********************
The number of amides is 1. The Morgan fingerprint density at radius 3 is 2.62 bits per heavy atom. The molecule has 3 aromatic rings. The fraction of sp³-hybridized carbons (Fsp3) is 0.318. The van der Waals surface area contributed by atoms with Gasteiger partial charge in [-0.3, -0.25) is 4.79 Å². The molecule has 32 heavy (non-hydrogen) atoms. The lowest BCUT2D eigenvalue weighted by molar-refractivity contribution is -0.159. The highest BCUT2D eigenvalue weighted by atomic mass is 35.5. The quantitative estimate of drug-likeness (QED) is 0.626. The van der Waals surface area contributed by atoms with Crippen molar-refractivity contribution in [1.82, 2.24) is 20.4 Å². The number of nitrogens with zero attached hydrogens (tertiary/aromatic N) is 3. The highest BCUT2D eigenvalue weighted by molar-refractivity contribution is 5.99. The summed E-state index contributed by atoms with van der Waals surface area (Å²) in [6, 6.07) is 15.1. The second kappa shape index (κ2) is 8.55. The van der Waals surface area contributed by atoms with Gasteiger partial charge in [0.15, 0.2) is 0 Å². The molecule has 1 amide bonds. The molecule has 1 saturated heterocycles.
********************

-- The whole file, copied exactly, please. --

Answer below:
The number of amides is 1. The Morgan fingerprint density at radius 3 is 2.62 bits per heavy atom. The molecule has 3 aromatic rings. The fraction of sp³-hybridized carbons (Fsp3) is 0.318. The van der Waals surface area contributed by atoms with Gasteiger partial charge in [-0.3, -0.25) is 4.79 Å². The molecule has 32 heavy (non-hydrogen) atoms. The lowest BCUT2D eigenvalue weighted by molar-refractivity contribution is -0.159. The highest BCUT2D eigenvalue weighted by atomic mass is 35.5. The quantitative estimate of drug-likeness (QED) is 0.626. The van der Waals surface area contributed by atoms with Crippen molar-refractivity contribution in [1.82, 2.24) is 20.4 Å². The number of nitrogens with zero attached hydrogens (tertiary/aromatic N) is 3. The highest BCUT2D eigenvalue weighted by molar-refractivity contribution is 5.99. The summed E-state index contributed by atoms with van der Waals surface area (Å²) in [6, 6.07) is 15.1. The second kappa shape index (κ2) is 8.55. The van der Waals surface area contributed by atoms with Gasteiger partial charge in [0.15, 0.2) is 0 Å². The molecule has 1 amide bonds. The molecule has 1 saturated heterocycles.